The situation more closely resembles the 2008 season. A shaky starting rotation was in decay and suddenly guys like Zach Miner, Eddie Bonine, Chris Lambert, and Freddy Garcia were taking starts to limp through the season (otherwise known as "the Days of Anguish and Despair").

Lobstein was called upon in 2014 to take important starts in a tight division race. There is no question that he held up. He even had a few starts where he was impressive and acted less like a placeholder and more like a plus. He generated 18 swing-and-miss pitches in one start against Cleveland, and followed that up with a strong effort in a victory over the Giants on ESPN Sunday Night Baseball. Lobstein also looked good in a 2-0 loss to the White Sox when he went seven strong innings.

In the end, however, it was only six starts and he logged just 39 1/3 innings for the season at the major league level. It wasn't a meaningful sample in terms of predicting whether he could do it again. He did enough to get another look and that's fine. Expectations have to held firmly in check however.

As for the Tigers' other options, most were drafted after solid college careers. All of them have had stretches of effectiveness at various minor league levels. All but Ziomek have had at least a taste of MLB experience, but none have a very high ceilings in the estimation of most, and the learning curve would be steep. Most likely they would be replacement-level types in need of good run support to contemplate victory in many of their starts.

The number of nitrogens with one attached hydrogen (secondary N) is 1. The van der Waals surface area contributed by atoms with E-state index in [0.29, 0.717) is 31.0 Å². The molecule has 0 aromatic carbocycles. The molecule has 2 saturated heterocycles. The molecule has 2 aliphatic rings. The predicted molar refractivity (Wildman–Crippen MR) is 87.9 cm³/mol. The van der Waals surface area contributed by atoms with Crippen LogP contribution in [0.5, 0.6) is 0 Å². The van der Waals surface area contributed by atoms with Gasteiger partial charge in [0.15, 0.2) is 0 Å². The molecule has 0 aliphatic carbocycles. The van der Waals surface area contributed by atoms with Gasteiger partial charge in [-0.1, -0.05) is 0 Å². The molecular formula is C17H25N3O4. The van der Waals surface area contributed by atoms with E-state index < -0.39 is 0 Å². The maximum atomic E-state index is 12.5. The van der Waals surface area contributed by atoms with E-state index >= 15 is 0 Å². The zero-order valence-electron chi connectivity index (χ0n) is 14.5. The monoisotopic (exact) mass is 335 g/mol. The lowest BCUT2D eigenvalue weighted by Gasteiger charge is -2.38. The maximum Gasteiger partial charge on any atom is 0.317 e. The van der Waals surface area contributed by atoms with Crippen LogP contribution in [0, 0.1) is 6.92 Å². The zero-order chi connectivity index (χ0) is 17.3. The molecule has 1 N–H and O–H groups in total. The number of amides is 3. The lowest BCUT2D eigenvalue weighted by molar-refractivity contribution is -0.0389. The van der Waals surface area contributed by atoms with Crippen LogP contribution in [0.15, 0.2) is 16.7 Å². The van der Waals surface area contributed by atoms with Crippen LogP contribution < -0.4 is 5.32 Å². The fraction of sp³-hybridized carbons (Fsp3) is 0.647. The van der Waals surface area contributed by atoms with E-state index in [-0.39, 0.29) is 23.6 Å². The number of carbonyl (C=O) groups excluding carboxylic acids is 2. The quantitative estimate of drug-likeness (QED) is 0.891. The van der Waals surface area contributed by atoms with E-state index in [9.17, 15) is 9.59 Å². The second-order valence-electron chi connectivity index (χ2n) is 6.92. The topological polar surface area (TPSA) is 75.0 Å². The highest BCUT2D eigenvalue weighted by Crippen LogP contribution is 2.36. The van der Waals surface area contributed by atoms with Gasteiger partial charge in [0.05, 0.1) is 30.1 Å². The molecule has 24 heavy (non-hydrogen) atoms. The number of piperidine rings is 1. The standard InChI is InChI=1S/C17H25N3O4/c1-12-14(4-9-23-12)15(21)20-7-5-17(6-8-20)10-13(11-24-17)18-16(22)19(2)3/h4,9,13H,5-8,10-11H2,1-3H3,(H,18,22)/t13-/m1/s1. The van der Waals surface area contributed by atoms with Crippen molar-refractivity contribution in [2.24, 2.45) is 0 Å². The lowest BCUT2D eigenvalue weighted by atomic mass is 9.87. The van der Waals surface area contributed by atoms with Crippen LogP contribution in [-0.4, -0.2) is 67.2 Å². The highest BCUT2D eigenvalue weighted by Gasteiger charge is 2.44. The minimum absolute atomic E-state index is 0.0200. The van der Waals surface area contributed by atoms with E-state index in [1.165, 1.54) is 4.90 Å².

If Dombrowski doesn't wish to saddle manager Brad Ausmus with an overabundance of youth at the back end of his rotation, he will need to look outside the organization. Obviously this could yield something, but there are at least three factors working against the idea.

  1. Anyone getting cut right now is likely getting released for a good reason. You can only hope for so much. The pitching equivalent of J.D. Martinez might be hard to scoop up.
  2. The idea of trade will be floated. That's possible but how many clubs are going to be shopping for arms before the summer months? With the extra Wild Card in play, it's harder for teams to put the "For Sale" sign out and justify it. For instance, Arizona and Colorado will both likely underperform this year, but how soon will they be willing to admit it?